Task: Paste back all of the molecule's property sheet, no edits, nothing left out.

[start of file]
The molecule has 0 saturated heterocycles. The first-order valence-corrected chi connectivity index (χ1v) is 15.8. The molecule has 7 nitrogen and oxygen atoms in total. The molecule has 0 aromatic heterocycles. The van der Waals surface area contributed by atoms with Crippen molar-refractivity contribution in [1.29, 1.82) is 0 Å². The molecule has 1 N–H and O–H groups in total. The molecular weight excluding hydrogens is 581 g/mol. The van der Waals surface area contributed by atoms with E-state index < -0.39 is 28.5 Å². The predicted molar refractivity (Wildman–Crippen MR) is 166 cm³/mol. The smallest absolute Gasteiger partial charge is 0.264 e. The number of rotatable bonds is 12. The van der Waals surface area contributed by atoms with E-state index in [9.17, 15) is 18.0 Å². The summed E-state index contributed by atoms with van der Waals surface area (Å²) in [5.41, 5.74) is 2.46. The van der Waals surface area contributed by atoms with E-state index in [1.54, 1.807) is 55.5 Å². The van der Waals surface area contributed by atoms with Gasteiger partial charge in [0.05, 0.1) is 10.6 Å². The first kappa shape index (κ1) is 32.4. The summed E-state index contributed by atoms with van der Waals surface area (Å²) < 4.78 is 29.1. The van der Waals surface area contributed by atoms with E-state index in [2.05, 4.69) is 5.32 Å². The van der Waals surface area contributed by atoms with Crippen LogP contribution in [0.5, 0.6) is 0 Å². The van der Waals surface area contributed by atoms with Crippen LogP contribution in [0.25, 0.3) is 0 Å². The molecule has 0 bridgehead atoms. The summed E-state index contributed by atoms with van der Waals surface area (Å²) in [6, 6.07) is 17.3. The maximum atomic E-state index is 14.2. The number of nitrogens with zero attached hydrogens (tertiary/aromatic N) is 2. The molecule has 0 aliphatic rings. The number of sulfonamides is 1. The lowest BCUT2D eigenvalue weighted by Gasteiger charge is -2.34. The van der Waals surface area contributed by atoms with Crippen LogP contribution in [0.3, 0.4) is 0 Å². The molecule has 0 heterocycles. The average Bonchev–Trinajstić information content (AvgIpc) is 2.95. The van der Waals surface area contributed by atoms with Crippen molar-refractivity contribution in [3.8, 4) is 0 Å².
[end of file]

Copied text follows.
The molecule has 0 saturated heterocycles. The first-order valence-corrected chi connectivity index (χ1v) is 15.8. The molecule has 7 nitrogen and oxygen atoms in total. The molecule has 0 aromatic heterocycles. The van der Waals surface area contributed by atoms with Crippen molar-refractivity contribution in [1.29, 1.82) is 0 Å². The molecule has 1 N–H and O–H groups in total. The molecular weight excluding hydrogens is 581 g/mol. The van der Waals surface area contributed by atoms with E-state index < -0.39 is 28.5 Å². The predicted molar refractivity (Wildman–Crippen MR) is 166 cm³/mol. The smallest absolute Gasteiger partial charge is 0.264 e. The number of rotatable bonds is 12. The van der Waals surface area contributed by atoms with E-state index in [9.17, 15) is 18.0 Å². The summed E-state index contributed by atoms with van der Waals surface area (Å²) in [5.41, 5.74) is 2.46. The van der Waals surface area contributed by atoms with E-state index in [1.54, 1.807) is 55.5 Å². The van der Waals surface area contributed by atoms with Gasteiger partial charge in [0.05, 0.1) is 10.6 Å². The first kappa shape index (κ1) is 32.4. The summed E-state index contributed by atoms with van der Waals surface area (Å²) < 4.78 is 29.1. The van der Waals surface area contributed by atoms with E-state index in [2.05, 4.69) is 5.32 Å². The van der Waals surface area contributed by atoms with Crippen LogP contribution in [0.5, 0.6) is 0 Å². The van der Waals surface area contributed by atoms with Crippen LogP contribution in [0.25, 0.3) is 0 Å². The molecule has 0 bridgehead atoms. The summed E-state index contributed by atoms with van der Waals surface area (Å²) in [6, 6.07) is 17.3. The maximum atomic E-state index is 14.2. The number of nitrogens with zero attached hydrogens (tertiary/aromatic N) is 2. The molecule has 0 aliphatic rings. The number of sulfonamides is 1. The lowest BCUT2D eigenvalue weighted by Gasteiger charge is -2.34. The van der Waals surface area contributed by atoms with Crippen LogP contribution in [0.3, 0.4) is 0 Å². The molecule has 0 heterocycles. The average Bonchev–Trinajstić information content (AvgIpc) is 2.95. The van der Waals surface area contributed by atoms with Crippen molar-refractivity contribution in [3.8, 4) is 0 Å².